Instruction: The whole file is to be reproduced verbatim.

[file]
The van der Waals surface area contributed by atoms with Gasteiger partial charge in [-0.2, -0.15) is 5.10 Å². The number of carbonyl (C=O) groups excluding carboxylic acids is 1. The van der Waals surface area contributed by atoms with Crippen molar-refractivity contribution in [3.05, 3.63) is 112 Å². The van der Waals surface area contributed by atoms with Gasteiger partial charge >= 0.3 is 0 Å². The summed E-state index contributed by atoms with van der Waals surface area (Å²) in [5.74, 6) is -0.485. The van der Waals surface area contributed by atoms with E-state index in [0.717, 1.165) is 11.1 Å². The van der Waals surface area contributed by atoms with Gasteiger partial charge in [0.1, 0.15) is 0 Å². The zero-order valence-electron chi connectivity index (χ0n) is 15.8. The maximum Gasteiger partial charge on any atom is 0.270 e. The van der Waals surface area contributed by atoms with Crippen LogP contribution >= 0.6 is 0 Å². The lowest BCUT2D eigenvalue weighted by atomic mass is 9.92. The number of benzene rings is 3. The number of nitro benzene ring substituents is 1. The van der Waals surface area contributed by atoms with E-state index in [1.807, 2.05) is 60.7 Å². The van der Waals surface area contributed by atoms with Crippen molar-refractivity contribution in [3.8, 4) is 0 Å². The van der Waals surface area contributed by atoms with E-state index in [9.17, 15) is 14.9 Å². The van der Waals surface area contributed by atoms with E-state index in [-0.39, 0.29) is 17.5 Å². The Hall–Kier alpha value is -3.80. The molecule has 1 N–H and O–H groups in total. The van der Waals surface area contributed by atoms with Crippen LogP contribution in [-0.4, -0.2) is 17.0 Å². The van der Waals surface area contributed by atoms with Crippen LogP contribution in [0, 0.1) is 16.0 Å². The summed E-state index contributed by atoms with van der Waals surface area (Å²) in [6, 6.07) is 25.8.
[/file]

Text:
The van der Waals surface area contributed by atoms with Gasteiger partial charge in [-0.2, -0.15) is 5.10 Å². The number of carbonyl (C=O) groups excluding carboxylic acids is 1. The van der Waals surface area contributed by atoms with Crippen molar-refractivity contribution in [3.05, 3.63) is 112 Å². The van der Waals surface area contributed by atoms with Gasteiger partial charge >= 0.3 is 0 Å². The summed E-state index contributed by atoms with van der Waals surface area (Å²) in [5.74, 6) is -0.485. The van der Waals surface area contributed by atoms with E-state index in [0.717, 1.165) is 11.1 Å². The van der Waals surface area contributed by atoms with Gasteiger partial charge in [0.1, 0.15) is 0 Å². The zero-order valence-electron chi connectivity index (χ0n) is 15.8. The maximum Gasteiger partial charge on any atom is 0.270 e. The van der Waals surface area contributed by atoms with Crippen LogP contribution >= 0.6 is 0 Å². The lowest BCUT2D eigenvalue weighted by atomic mass is 9.92. The number of benzene rings is 3. The number of nitro benzene ring substituents is 1. The van der Waals surface area contributed by atoms with E-state index in [1.807, 2.05) is 60.7 Å². The van der Waals surface area contributed by atoms with Crippen molar-refractivity contribution in [3.8, 4) is 0 Å². The van der Waals surface area contributed by atoms with E-state index in [9.17, 15) is 14.9 Å². The van der Waals surface area contributed by atoms with E-state index in [-0.39, 0.29) is 17.5 Å². The Hall–Kier alpha value is -3.80. The molecule has 1 N–H and O–H groups in total. The van der Waals surface area contributed by atoms with Crippen LogP contribution in [-0.4, -0.2) is 17.0 Å². The van der Waals surface area contributed by atoms with Crippen LogP contribution in [0, 0.1) is 16.0 Å². The summed E-state index contributed by atoms with van der Waals surface area (Å²) in [6, 6.07) is 25.8.